UMM Lands $742,000, Three-Year Federal Grant for GIS Technology
MACHIAS – The University of Maine at Machias and its GIS (Geographic Information Systems) laboratory has been awarded a three-year grant worth $742,000 from the National Science Foundation’s Advanced Technological Education (ATE) program.
Announced earlier this week by UMM President Dr. Cynthia Huggins, the award is among a select group of projects identified nationwide by the ATE’s Division of Undergraduate Education. Just 70 of the 192 projects submitted were funded, according to the National Science Foundation’s Web site.
“We are pleased that UMM has been recognized nationwide for its GIS program to date,” Dr. Huggins said. “This federal funding will further establish UMM as a leader in this growing field.”
Tora Johnson, UMM’s director of the GIS lab and Service Center, prepared the grant proposal in 2007. She believes it is the first funded project in the nation that specifically addresses the GIS needs of small schools and rural institutions.
The plan behind Johnson’s proposal is for GIS technical education “to become more accessible, and more practically applicable for the needs of Maine’s workforce,” Johnson said. “It also expands our capacity to provide GIS across a rural state.”
Johnson’s project involves a state-wide, three-year initiative that brings together three of Maine’s public universities; three of Maine’s community colleges, “and an extended family of other partners statewide and nationally,” she said.
Johnson will serve as the project’s principal investigator. Co-principal investigators will come from five other schools: University of Maine at Augusta, University of Southern Maine, Kennebec Valley Community College in Fairfield, Southern Maine Community College in South Portland, and Washington County Community College in Calais. At UMM, Lois-Ann Kuntz, associate professor of psychology, will work as the project’s internal evaluator.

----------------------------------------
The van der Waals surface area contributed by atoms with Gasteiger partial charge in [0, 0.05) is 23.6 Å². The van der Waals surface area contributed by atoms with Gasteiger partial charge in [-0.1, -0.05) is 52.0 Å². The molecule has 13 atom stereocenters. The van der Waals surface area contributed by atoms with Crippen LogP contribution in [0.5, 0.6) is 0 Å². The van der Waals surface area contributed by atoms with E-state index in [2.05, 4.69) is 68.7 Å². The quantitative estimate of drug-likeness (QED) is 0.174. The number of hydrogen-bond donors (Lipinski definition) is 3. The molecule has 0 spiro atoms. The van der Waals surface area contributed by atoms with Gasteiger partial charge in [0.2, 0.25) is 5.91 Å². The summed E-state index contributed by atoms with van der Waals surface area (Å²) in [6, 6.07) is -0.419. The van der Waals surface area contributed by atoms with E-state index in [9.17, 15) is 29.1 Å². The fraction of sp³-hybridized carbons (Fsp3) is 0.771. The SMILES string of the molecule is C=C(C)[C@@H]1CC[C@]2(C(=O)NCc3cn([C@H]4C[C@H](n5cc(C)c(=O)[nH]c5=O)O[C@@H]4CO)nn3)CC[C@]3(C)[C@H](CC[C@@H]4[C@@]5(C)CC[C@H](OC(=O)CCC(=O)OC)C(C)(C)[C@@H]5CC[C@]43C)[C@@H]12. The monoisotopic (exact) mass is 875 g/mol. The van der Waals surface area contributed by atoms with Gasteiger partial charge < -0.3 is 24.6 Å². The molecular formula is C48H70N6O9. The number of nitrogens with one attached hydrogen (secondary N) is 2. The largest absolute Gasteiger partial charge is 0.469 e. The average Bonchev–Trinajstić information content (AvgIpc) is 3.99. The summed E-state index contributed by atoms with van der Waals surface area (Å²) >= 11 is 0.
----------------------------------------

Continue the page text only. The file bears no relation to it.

UMM students have recent experience in helping prepare GIS maps for many Washington County communities and a handful of land trusts. But now they’ll be included in something much bigger, as Johnson takes the lead in GIS education statewide.
One of grant’s major outcomes – among several -- will be the development of a “virtual statewide GIS department.”
“Here I am, a one-person department, and that’s how most campuses are also (although USM has three people),” Johnson said. “We are finding that we are isolated, and we can’t be all things to all people.
“Building a virtual department will start slowly. We will have annual meetings and workshops, and we will pursue articulation agreements. But we the ultimate goal, because we have so many distance elements in our programs, is that we will all be able to teach each other’s students (statewide).”
Johnson began her GIS work at UMM in Fall 2004 as an adjunct teacher. Mike Kimball and Jeremy Gabrielson were leading the lab until 2006, when Johnson took over as its director. Kimball and Gabrielson had secured the grant that resulted in some significant, real-life work for UMM students, aligning with the Maine Coast Protection Initiative and preparing maps for the Downeast Rivers Land Trust, the Great Auk Land Trust and the Quoddy Regional Land Trust. In Johnson’s program, every student does a practical service project every semester. Their most recent work with Downeast towns was funded by the Washington County Council of Governments.
More and more students arrive on the UMM campus having done GIS work in high school, Johnson said. Others come her way because GIS is required in their major – such as recreation and tourism management, or behavioral sciences and community studies.
Johnson has been involved with the National Science Foundation’s Advanced Technological Education initiatives for more than 10 years. While teaching environmental science and technology at Cape Cod Community College in 1997, she started working with GIS. She moved on to the College of the Atlantic in Bar Harbor before landing at UMM . She attends national conferences, having “engaged in the national GIS technical education discourse for 10 years.”
She developed her idea for the GIS grant out of a national forum she attended in January 2007. “So much of GIS is about urban planning and storm-water issues,” she said. “And none of that addresses the needs of rural states.
“I have seen small, rural schools struggle to create and maintain GIS labs, trying to run them with adjuncts,” Johnson said. “We need new ways of approaching this.”